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Homesteading and Livestock

Self-reliance and sustainability in the 21st century.


The Importance of Socializing Livestock

At a very young age, my grandmother taught me the importance of respect and proper care of animals that were critical to a farm. As an adult, I learned that proper socialization and handling were also key components to the relationship between a human caretaker and their livestock. This article is intended for those with small homesteads or breeding programs, as it may be more difficult to spend this time with your animals if you have a large-scale operation (such as a beef or poultry farm).

There are two key reasons that the socialization of livestock should be a concern for small farmers and homesteaders. Let's break this down to show you why it can benefit you and others.

Your Benefit

It is much more pleasant to feed, lead, and medicate a friendly herd or flock than it is to chase around a flighty group. It can make the tasks of milking a cow or collecting eggs enjoyable instead of being a chore. As an example, we have a female goat who was handled from the start, and she now leads easily and stands for her hooves to be trimmed with no fuss. Having a well-mannered animal can make it easier on you in the long run.

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After brief training, we are able to lead our goat on a collar and leash- Photo: Wolf Branch Homestead)

The Benefit To Others

If you breed and sell livestock, you may come across potential buyers who want to know the animal's background and personality. They may be looking to purchase a rabbit, and will ask if it is easily held. It could be someone wanting to buy a nanny goat, and they will ask how easily she stands to be milked. From our experience, the ability to answer these questions can really make a sale. Also consider the joy your family or guests can have from petting or holding a farm animal with a good personality.

The first few weeks of an animal's life would be the ideal time to mold their personality and encourage their behavior (often referred to as "imprinting"). They are young and learning to associate with species other than their own. The time spent frequently handling these young animals helps them become used to human interaction. However, it is still possible to work with adult animals with low-stress, non-violent training. In simple terms- reward good behavior, but don't reward for the undesirable behavior.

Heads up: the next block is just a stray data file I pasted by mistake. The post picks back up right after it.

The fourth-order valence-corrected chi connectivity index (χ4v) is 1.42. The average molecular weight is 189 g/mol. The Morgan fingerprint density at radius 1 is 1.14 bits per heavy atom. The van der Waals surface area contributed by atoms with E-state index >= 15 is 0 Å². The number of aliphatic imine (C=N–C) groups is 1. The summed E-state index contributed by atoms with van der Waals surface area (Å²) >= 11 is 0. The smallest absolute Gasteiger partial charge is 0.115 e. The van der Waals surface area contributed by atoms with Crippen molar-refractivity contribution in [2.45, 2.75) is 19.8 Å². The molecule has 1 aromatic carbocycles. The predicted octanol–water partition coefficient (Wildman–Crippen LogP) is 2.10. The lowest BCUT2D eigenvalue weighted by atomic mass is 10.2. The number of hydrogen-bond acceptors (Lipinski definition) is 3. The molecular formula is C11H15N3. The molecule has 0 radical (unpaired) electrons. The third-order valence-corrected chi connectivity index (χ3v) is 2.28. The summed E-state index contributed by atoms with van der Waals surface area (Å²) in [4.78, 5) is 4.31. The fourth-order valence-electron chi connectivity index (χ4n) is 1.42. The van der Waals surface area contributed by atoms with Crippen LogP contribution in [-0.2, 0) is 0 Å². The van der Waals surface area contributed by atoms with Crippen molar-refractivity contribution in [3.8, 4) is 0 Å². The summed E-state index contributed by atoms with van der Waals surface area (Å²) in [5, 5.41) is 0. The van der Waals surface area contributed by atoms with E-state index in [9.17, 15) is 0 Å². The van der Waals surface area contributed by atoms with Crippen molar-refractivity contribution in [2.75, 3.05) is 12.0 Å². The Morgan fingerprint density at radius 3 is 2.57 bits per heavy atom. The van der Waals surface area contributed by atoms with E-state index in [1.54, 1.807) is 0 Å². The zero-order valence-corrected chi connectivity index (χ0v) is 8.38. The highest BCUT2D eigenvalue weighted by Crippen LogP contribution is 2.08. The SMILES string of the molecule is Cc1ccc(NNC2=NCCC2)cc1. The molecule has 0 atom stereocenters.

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A young duckling being tenderly held- Photo: Wolf Branch Homestead)

As a personal example, we recently hatched out four Khaki Campbell ducklings that were handled tenderly from the beginning. A few minutes each day of picking them up and giving them fresh food and water introduced them to human care. Now they are three months old and they look forward to seeing us, and allow us to pick them up with ease. When it came time to sell a male duckling, many questions were asked about his personality and raising, and we were able to answer them successfully so that he could go to his new home.

Luckily, there are many good resources available today online and in print that help us understand how to handle our animals with care.  A quick internet search can lead you to articles that can help with behavior and training issues. Frequent handling and attention to the personality of the animal(s) is what you should strive to achieve. Please consider working with your livestock and poultry on a daily basis to develop a beneficial relationship between human handler and animal.

Fala Burnette is a homesteader with her husband at Wolf Branch Homestead in Alabama. This year, they have raised a large crop of heirloom Hastings' Prolific corn that they are selling seed from, along with making their own cornmeal. They are currently putting the finishing touches on a small cabin built from lumber they have milled themselves. Along with breeding Khaki Campbell ducks, they also raise laying chickens and goats. Read all of Fala's MOTHER EARTH NEWS posts here.


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